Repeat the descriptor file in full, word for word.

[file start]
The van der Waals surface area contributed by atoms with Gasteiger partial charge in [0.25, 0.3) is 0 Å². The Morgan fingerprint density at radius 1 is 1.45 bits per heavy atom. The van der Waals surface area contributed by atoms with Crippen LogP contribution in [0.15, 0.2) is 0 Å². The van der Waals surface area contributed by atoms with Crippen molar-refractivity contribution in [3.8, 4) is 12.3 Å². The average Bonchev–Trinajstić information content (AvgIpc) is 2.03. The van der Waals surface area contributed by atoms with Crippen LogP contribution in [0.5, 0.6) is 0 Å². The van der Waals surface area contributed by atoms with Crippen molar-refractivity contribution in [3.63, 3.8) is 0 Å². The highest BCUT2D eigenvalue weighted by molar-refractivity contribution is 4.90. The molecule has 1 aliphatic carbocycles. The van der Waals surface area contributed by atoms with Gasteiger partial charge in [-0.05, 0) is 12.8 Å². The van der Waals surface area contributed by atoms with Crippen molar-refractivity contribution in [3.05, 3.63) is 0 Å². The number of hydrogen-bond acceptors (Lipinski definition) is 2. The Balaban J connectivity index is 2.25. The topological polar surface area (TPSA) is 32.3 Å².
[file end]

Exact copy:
The van der Waals surface area contributed by atoms with Gasteiger partial charge in [0.25, 0.3) is 0 Å². The Morgan fingerprint density at radius 1 is 1.45 bits per heavy atom. The van der Waals surface area contributed by atoms with Crippen LogP contribution in [0.15, 0.2) is 0 Å². The van der Waals surface area contributed by atoms with Crippen molar-refractivity contribution in [3.8, 4) is 12.3 Å². The average Bonchev–Trinajstić information content (AvgIpc) is 2.03. The van der Waals surface area contributed by atoms with Crippen LogP contribution in [0.5, 0.6) is 0 Å². The van der Waals surface area contributed by atoms with Crippen molar-refractivity contribution in [3.63, 3.8) is 0 Å². The highest BCUT2D eigenvalue weighted by molar-refractivity contribution is 4.90. The molecule has 1 aliphatic carbocycles. The van der Waals surface area contributed by atoms with Gasteiger partial charge in [-0.05, 0) is 12.8 Å². The van der Waals surface area contributed by atoms with Crippen molar-refractivity contribution in [3.05, 3.63) is 0 Å². The number of hydrogen-bond acceptors (Lipinski definition) is 2. The Balaban J connectivity index is 2.25. The topological polar surface area (TPSA) is 32.3 Å².